报告人：Xiaohong Chen (University of Illinois at Urbana-Champaign, USA)
地点：Room 1303, Sciences Building No. 1
However, ML and RL has two main limitations. The first limitation is about the existing proof system of ML, which is only applicable to theories that contain a set of special "definedness symbols" with which equality and membership are defined as derived constructs. The second limitation is that ML and RL can only define and reason about reachability properties and is not capable of expressing liveness or many other interesting properties that temporal or dynamic logics can naturally express.
In this talk, I will address the above two limitations. I will present a new proof system of ML that replaces the existing one without requiring the special "definedness symbols", so it can be applied to all theories. Then, I will present a new logic that extends ML with a mu-binder that builds least fixpoints. The resulting logic is called matching mu-logic (MmL), which is proved to subsume not only ML and RL, but many other important logics/calculi in computer science, especially those which are specifically designed to reason about fixpoints and inductive structures and/or properties, including first-order logic with least fixpoints (LFP), modal mu-logic and many temporal logics such as infinite/finite-trace LTL and CTL, and dynamic logic. At the end of the talk, I will discuss some interesting future work about the new ML proof system and the new MmL logic, including ML/MmL's connection to modal logic, the completeness theorems of ML, and the Henkin semantics of MmL.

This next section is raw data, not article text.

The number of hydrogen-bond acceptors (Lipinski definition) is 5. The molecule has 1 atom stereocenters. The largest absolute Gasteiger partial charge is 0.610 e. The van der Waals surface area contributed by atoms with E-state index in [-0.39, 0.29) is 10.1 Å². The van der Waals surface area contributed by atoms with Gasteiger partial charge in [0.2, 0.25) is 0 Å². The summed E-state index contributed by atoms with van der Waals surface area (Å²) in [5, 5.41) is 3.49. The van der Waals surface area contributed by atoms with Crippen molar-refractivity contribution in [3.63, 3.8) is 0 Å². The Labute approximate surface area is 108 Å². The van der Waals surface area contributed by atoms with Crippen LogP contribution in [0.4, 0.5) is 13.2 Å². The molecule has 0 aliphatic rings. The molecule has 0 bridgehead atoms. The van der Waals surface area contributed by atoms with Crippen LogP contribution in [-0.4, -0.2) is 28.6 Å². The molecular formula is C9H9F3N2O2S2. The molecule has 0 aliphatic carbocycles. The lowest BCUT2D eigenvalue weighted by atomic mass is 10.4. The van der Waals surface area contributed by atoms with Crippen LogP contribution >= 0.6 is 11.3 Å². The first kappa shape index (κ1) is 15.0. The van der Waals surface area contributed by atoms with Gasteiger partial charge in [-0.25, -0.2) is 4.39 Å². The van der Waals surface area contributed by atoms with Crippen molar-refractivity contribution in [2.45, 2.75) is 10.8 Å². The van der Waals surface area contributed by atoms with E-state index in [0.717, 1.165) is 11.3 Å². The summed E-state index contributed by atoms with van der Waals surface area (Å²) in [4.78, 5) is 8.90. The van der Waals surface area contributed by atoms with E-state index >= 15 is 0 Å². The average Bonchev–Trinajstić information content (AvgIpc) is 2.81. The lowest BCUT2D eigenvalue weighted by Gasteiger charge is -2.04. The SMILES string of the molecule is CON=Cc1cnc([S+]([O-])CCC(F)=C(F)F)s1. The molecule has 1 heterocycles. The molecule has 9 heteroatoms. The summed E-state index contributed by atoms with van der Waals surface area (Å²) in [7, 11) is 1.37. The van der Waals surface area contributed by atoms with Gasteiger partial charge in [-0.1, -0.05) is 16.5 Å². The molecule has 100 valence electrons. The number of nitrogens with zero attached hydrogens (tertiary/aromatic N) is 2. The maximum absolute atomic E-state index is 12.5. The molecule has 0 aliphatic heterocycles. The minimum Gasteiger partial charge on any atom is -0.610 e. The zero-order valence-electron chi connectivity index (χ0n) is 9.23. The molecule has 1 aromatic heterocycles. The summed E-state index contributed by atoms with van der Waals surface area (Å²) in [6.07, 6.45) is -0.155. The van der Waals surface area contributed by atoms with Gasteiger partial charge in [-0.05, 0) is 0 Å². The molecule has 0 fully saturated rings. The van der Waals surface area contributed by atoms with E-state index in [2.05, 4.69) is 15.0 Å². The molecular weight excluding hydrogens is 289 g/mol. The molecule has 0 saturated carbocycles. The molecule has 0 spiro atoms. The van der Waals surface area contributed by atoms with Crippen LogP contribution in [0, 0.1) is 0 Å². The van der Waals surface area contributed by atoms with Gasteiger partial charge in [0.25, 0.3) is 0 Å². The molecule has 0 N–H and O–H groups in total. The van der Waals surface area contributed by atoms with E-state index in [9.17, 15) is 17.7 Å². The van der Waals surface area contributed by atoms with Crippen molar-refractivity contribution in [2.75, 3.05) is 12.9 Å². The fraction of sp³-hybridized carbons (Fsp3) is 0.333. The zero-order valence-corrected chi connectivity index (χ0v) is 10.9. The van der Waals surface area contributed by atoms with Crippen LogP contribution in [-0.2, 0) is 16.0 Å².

Bio: Xiaohong Chen (http://fsl.cs.illinois.edu/index.php/Xiaohong_Chen) is a Ph.D. student at University of Illinois at Urbana-Champaign. Before that, he obtained his Bachelor's degree majoring in mathematics at Peking University, China. Xiaohong's main research interest includes formal methods and programming languages, in particular, formal specification and verification and program logics. Xiaohong believes that programming languages and programs should have formal specifications, and verification techniques should be made language-independent.